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Helper city approves $1.25 million budget

Sun Advocate reporter

The city council in Helper approved a budget last week for the fiscal year beginning July 1.

In order to comply with state law, each city in the state is required to pass, by resolution, a budget which show the budgets and revenues of the city.

Like most cities, Helper has been forced to increase its budget to reflect rising costs of gasoline, materials, labor and other expenses.

Cities like Helper, which provide electrical services and utilities, also face increases in the prices of the products it resells.

For instance, when Utah Power increases the company's wholesale rate for power, Helper must accommodate the increases in the city's budget.

Similar to other cities, the council in Helper has been forced to project how it will cover the increased expenditures.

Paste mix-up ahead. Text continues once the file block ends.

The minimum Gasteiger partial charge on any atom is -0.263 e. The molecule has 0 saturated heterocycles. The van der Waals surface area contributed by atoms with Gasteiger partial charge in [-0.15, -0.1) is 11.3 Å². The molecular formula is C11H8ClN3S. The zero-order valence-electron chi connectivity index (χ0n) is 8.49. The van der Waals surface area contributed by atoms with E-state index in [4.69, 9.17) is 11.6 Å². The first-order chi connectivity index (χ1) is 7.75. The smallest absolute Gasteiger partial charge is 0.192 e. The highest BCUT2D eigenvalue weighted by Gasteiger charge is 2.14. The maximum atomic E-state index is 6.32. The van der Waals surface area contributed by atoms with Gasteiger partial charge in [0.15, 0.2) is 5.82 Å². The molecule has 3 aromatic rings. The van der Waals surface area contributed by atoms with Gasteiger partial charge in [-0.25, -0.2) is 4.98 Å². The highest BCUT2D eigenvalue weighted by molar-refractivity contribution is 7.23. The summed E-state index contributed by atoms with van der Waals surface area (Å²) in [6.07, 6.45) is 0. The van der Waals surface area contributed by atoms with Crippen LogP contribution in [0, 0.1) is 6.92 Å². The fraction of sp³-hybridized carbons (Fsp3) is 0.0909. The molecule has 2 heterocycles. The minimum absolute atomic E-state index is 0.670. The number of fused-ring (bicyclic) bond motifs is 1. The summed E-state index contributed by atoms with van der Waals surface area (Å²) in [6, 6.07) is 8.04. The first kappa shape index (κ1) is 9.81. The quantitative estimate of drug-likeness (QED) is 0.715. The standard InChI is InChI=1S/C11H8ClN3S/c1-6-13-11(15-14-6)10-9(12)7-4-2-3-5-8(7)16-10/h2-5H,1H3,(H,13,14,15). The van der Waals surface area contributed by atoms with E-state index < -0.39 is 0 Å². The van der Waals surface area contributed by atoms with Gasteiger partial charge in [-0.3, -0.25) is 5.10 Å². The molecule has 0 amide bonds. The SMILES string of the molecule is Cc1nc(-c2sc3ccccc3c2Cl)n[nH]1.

Helper's budget is set at slightly more than $1.25 million for the new fiscal year.

As the council addressed final concerns with the budget, the members gave opinions that revenues may have been overstated.

Councilmember John Jones noted that the total budget in the water department increased by $200,000 compared to figures for 2005-06.

Under current accounting standards, the city has to include the depreciated value of equipment and infrastructure into its budget.

Of the $200,000 increase in the water department, $90,000 is depreciation. Given, the difference, the city is looking at a $110,000 difference as far as planned expenditures from the department.

Of that amount, approximately $70,000 is tied to grant funds that the city is hoping to be awarded. If the funds, don't come in, the city will simply not spend the money, and the books will balance.

Jones explained that his biggest concern was a planned transfer of $46,320 from the water department into the city's general fund.

As of last Thursday, Jones said the city is looking at a surplus in revenues between $20,000 and $30,000 in the water department.

Next year, Jones is looking to repeat the surplus. However, he questioned the wisdom of counting on more than $40,000 in other departments.